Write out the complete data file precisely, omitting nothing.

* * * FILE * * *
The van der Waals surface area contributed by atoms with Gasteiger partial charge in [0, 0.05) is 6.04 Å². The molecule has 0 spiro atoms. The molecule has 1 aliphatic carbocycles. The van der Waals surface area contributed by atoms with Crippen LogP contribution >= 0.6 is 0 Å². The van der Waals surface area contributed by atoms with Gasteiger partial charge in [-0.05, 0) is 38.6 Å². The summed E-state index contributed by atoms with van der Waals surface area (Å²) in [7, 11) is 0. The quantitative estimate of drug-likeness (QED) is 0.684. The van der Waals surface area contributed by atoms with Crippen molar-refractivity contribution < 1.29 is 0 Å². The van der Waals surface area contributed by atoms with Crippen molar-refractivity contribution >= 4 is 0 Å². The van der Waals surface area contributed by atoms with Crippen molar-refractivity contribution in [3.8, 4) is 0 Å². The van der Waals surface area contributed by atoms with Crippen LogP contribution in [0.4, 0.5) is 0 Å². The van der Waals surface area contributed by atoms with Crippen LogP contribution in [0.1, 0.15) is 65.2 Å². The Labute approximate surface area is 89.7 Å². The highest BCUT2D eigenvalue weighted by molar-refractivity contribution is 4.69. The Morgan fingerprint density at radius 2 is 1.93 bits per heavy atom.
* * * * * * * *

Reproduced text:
The van der Waals surface area contributed by atoms with Gasteiger partial charge in [0, 0.05) is 6.04 Å². The molecule has 0 spiro atoms. The molecule has 1 aliphatic carbocycles. The van der Waals surface area contributed by atoms with Crippen LogP contribution >= 0.6 is 0 Å². The van der Waals surface area contributed by atoms with Gasteiger partial charge in [-0.05, 0) is 38.6 Å². The summed E-state index contributed by atoms with van der Waals surface area (Å²) in [7, 11) is 0. The quantitative estimate of drug-likeness (QED) is 0.684. The van der Waals surface area contributed by atoms with Crippen molar-refractivity contribution < 1.29 is 0 Å². The van der Waals surface area contributed by atoms with Crippen molar-refractivity contribution >= 4 is 0 Å². The van der Waals surface area contributed by atoms with Crippen molar-refractivity contribution in [3.8, 4) is 0 Å². The van der Waals surface area contributed by atoms with Crippen LogP contribution in [0.4, 0.5) is 0 Å². The van der Waals surface area contributed by atoms with Crippen LogP contribution in [0.1, 0.15) is 65.2 Å². The Labute approximate surface area is 89.7 Å². The highest BCUT2D eigenvalue weighted by molar-refractivity contribution is 4.69. The Morgan fingerprint density at radius 2 is 1.93 bits per heavy atom.